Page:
Purpose: For patients receiving long-term opioid therapy (LtOT), the impact of guideline-concordant care on important clinical outcomes--notably mortality--is largely unknown, even among patients with a high comorbidity and mortality burden (e.g., HIV-infected patients). Our objective was to determine the association between receipt of guideline-concordant LtOT and 1-year all-cause mortality.
Methods: Among HIV-infected and uninfected patients initiating LtOT between 2000 and 2010 through the Department of Veterans Affairs, we used Cox regression with time-updated covariates and propensity-score matched analyses to examine the association between receipt of guideline-concordant care and 1-year all-cause mortality.
Results: Of 17,044 patients initiating LtOT between 2000 and 2010, 1048 patients (6%) died during 1 year of follow-up. Patients receiving psychotherapeutic co-interventions (hazard ratio [HR] 0.62; 95% confidence interval [CI] 0.51-0.75; P < 0.001) or physical rehabilitative therapies (HR 0.81; 95% CI 0.67-0.98; P = 0.03) had a decreased risk of all-cause mortality compared to patients not receiving these services, whereas patients prescribed benzodiazepines concurrent with opioids had a higher risk of mortality (HR 1.39; 95% CI 1.12-1.66; P < 0.001). Among patients with a current substance use disorder (SUD), those receiving SUD treatment had a lower risk of mortality than untreated patients (HR 0.47; 95% CI 0.32-0.68; P = < 0.001). No association was found between all-cause mortality and primary care visits (HR 1.12; 95% CI 0.90-1.26; P = 0.32) or urine drug testing (HR 0.96; 95% CI 0.78-1.17; P = 0.67).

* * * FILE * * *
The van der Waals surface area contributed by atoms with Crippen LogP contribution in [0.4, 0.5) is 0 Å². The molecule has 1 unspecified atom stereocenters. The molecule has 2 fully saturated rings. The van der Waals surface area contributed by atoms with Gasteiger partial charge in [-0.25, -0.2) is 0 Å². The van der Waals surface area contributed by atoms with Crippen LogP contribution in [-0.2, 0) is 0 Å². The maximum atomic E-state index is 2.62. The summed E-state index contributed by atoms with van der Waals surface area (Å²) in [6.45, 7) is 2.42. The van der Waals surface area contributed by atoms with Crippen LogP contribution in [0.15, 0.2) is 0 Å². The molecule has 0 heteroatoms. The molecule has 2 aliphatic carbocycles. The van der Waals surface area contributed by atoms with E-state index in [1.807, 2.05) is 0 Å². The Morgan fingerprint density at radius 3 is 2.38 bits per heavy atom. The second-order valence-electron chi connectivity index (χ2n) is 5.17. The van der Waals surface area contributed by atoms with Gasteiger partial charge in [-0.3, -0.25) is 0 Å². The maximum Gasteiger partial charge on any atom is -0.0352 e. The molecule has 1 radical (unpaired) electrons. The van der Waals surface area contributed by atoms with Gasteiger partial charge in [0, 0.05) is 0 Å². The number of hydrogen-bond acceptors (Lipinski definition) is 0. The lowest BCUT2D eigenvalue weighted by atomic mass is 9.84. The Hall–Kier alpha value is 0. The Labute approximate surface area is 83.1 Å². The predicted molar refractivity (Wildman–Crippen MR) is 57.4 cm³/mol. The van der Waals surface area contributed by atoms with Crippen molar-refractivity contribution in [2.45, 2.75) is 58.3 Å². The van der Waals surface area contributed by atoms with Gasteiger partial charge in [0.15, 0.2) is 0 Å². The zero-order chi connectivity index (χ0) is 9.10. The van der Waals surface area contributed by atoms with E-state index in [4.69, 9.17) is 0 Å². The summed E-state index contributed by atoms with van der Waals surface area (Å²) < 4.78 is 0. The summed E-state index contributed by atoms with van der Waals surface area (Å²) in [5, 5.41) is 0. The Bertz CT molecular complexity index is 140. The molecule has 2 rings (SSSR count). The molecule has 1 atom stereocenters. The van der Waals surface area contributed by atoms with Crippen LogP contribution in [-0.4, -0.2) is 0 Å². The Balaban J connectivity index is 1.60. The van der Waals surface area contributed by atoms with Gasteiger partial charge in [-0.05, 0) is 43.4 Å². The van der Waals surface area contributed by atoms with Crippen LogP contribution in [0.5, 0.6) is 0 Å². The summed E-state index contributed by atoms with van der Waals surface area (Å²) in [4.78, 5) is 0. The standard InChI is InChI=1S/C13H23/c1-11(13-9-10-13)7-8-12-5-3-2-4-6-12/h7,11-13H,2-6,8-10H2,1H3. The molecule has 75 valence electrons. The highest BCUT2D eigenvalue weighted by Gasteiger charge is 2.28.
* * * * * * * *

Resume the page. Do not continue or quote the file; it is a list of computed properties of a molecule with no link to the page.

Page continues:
Conclusions: Providers should use caution in initiating LtOT in conjunction with benzodiazepines and untreated SUDs. Patients receiving LtOT may benefit from multi-modal treatment that addresses chronic pain and its associated comorbidities across multiple disciplines.
Keywords: Opioid analgesics; mortality; pain; practice guideline; quality of health care.